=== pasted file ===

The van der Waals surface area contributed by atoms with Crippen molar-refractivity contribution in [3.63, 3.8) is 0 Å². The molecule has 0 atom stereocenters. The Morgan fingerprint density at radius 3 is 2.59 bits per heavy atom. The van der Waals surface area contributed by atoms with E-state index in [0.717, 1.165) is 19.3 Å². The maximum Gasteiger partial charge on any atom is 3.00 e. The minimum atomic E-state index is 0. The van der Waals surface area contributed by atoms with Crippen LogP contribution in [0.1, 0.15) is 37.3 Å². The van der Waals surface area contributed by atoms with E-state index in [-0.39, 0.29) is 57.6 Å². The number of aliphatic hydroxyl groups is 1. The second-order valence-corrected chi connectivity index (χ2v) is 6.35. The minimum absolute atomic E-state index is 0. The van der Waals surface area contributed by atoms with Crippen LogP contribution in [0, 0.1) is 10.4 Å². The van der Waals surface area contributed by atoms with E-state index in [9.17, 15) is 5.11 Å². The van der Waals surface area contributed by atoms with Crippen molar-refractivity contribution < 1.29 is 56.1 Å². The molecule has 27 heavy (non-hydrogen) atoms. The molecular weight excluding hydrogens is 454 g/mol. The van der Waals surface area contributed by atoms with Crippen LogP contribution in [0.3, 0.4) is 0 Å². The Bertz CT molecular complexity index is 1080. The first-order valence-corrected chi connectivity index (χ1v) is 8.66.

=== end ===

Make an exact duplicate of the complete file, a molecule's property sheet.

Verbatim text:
The van der Waals surface area contributed by atoms with Crippen molar-refractivity contribution in [3.63, 3.8) is 0 Å². The molecule has 0 atom stereocenters. The Morgan fingerprint density at radius 3 is 2.59 bits per heavy atom. The van der Waals surface area contributed by atoms with E-state index in [0.717, 1.165) is 19.3 Å². The maximum Gasteiger partial charge on any atom is 3.00 e. The minimum atomic E-state index is 0. The van der Waals surface area contributed by atoms with Crippen LogP contribution in [0.1, 0.15) is 37.3 Å². The van der Waals surface area contributed by atoms with E-state index in [-0.39, 0.29) is 57.6 Å². The number of aliphatic hydroxyl groups is 1. The second-order valence-corrected chi connectivity index (χ2v) is 6.35. The minimum absolute atomic E-state index is 0. The van der Waals surface area contributed by atoms with Crippen LogP contribution in [0, 0.1) is 10.4 Å². The van der Waals surface area contributed by atoms with E-state index in [9.17, 15) is 5.11 Å². The van der Waals surface area contributed by atoms with Crippen molar-refractivity contribution < 1.29 is 56.1 Å². The molecule has 27 heavy (non-hydrogen) atoms. The molecular weight excluding hydrogens is 454 g/mol. The van der Waals surface area contributed by atoms with Crippen LogP contribution in [0.3, 0.4) is 0 Å². The Bertz CT molecular complexity index is 1080. The first-order valence-corrected chi connectivity index (χ1v) is 8.66.